What to Make of Nerlens Noel's Preseason
Many were surprised by the news that Nerlens Noel would come off the bench. Carlisle is opting to start Dirk Nowitzki at the five and go with a somewhat small ball lineup. While coming off the bench usually entails role player type minutes, many expect Noel to get the same amount of time a normal starter will this season.
The Mavs went a relatively impressive 4-2 in preseason, and Nerlens, unlike most core players, played in every game but one. While many would have expected him to dominate the competition in preseason play, the stats said otherwise.
In an average of 17 minutes per game, Noel put up 5 points on 73% shooting, 4.4 rebounds, 1.2 steals and about 1 block. While efficient, the numbers did not exactly pop. Noel will have plenty of opportunities to prove himself worthy of the max contract that he chased but did not receive this summer. But what, if anything, does this preseason play mean for his regular season?
At only 23 years old, Nerlens Noel has a lot of untapped potential. If we look at his 22 games played in a Maverick uniform last season, the stats are not all that different from what he did in the preseason. Playing 22 minutes per game, Noel averaged about 9 points, 7 rebounds, 1 steal and 1 block.
Noel did not do anything wrong in the preseason; in fact, he was perhaps the most efficient player and made the biggest impact on defense. Yes, even when he was not swatting shots or stealing the ball with his surprisingly impressive perimeter defense, Noel was making opposing players uncomfortable. This is why a few underwhelming games statistically in the preseason do not worry me one bit when it comes to Nerlens Noel.
Noel’s impact comes off the ball just as much as when he has it in his hands. Dallas’ offense flourished back in 2014 prior to the Rajon Rondo trade thanks to two huge reasons: Brandan Wright and Tyson Chandler. While both of them averaged similar numbers to Nerlens, neither of them had the upside he currently possesses.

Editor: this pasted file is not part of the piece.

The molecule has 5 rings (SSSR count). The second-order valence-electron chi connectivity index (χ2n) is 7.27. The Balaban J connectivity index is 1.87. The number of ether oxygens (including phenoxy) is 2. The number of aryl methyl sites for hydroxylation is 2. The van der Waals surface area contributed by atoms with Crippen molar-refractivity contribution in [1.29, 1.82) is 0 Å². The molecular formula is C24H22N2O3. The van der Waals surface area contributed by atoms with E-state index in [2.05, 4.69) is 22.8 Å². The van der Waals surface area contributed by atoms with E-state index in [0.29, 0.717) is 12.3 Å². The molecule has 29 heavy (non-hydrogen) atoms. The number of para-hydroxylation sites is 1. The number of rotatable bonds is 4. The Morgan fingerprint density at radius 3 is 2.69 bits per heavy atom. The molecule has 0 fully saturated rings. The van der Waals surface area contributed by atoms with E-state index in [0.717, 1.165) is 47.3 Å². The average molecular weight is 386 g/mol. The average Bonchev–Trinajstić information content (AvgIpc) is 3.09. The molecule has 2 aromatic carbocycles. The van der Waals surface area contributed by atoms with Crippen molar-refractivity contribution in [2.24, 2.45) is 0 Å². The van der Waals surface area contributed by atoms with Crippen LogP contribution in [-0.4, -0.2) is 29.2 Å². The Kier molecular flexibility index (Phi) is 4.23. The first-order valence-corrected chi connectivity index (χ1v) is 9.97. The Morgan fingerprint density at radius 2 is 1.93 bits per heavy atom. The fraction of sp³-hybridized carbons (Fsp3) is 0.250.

The real reason I bring up these two is because they did the same things away from the ball that Noel does. He keeps defenses on their heels, because he has the ability to catch and finish at the rim at any time. This opens the floor up for Dallas’ other offensive weapons to score with less defensive pressure.
On the defensive side, Noel may not play with the strongest post defense, but he scares cutters from taking it to the rim because of the ease at which he blocks shots. This forces players to shoot shots they are not comfortable with and force them to make a play against Dallas’ strong perimeter defenders like Harrison Barnes, Wes Matthews, Dorian Finney-Smith and hopefully Dennis Smith Jr.
Overall, I expect Noel to average something close to a double-double this season. Do not read too much into his less-than-impressive preseason stats. He’s going to be great for Dallas this year, as long as he continues to buy into the thought that coming off the bench is what is best for the team.